Stacey Sewell

Embodiments of Making: Breath, Phrase and Entrainment in Electroacoustic Music As musicians, we often take for granted the association between phrase and breath, and specific reference to the physical capabilities of the body as played out in sound is rarely drawn into musical analysis. However, it remains a part of musical understanding, as illustrated, for example, in Andrew Mead’s report of how he found himself in intense pain when listening to a live performance of an oboe concerto and breathing along with the soloist, who, unknown to him, had been employing circular breathing techniques. Mead uses this anecdote to consider how the sound of music is “an embodiment of [its] making, and that hearing that making in the sound had much to do with [his] understanding of the music” (Mead 1999: 2).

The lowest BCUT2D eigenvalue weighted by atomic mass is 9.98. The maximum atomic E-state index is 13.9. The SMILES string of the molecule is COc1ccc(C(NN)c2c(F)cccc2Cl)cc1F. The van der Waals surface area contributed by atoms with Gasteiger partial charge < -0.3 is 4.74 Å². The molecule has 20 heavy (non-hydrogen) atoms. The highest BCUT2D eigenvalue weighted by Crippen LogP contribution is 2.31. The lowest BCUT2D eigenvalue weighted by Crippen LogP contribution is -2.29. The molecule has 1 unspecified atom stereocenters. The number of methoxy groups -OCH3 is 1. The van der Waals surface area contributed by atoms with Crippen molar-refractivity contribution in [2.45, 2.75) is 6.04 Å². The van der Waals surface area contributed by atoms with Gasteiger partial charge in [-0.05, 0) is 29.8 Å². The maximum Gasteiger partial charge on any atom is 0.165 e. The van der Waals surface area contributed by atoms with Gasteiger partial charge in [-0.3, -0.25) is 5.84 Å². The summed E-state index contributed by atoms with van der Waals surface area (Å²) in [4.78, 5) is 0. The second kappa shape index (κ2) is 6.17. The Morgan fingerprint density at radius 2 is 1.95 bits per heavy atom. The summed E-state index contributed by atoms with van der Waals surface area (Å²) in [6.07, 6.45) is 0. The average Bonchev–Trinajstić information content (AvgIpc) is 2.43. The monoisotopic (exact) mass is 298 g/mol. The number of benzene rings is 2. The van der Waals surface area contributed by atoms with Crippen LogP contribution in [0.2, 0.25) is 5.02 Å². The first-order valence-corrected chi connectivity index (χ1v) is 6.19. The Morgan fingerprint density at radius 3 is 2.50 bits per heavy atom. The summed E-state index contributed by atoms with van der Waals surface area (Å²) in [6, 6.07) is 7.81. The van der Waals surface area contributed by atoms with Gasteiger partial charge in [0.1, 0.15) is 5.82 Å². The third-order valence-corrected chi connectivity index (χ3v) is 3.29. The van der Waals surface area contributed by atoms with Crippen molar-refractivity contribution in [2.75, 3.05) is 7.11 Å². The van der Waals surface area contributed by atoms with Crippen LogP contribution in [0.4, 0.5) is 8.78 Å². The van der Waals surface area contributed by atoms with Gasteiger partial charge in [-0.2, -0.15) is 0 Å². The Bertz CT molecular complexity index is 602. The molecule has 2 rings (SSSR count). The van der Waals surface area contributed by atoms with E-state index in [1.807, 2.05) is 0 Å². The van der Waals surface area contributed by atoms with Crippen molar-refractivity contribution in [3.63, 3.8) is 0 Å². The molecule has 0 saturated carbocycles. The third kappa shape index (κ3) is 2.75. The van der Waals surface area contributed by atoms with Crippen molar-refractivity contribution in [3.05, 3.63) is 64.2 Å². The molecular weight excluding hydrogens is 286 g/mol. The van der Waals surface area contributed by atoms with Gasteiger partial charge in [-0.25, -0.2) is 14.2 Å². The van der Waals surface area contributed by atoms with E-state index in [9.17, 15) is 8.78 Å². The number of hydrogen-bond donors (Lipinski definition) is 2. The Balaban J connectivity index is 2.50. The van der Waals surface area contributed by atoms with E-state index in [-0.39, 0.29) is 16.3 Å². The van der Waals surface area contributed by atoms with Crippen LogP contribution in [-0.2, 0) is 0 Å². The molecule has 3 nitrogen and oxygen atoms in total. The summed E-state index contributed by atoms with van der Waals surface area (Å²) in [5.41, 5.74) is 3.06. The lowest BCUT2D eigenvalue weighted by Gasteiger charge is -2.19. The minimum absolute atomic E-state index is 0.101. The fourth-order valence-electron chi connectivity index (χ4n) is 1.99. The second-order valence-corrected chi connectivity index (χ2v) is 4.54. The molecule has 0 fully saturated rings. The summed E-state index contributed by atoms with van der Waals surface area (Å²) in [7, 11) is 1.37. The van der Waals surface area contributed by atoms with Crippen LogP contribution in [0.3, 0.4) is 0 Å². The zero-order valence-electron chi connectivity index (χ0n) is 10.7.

In this paper I consider how “hearing the making” in sound, particularly as this relates to the body, can become part of an analytical strategy. I examine a small group of electroacoustic and mixed-media compositions that sample breathing sounds, including the opening section of Neil Luck’s Ground Techniques and Hildegard Westerkamp’s Breathing Room. In each of these pieces the audible sounds of breath, and the physical exploration of its limits, contribute to the development of musical form. I explore how the experience of listening to these breathing sounds, as manifested in the shifts and interactions between sound and the body’s materiality, can be drawn into an analytical model. In order to do this I use the concept of ‘entrainment’, which Clayton et al have argued can contribute to understanding music-making and music understanding as “an integrated, embodied and interactive process” (2005: 4), therefore allowing a dual focus on both performance and listening.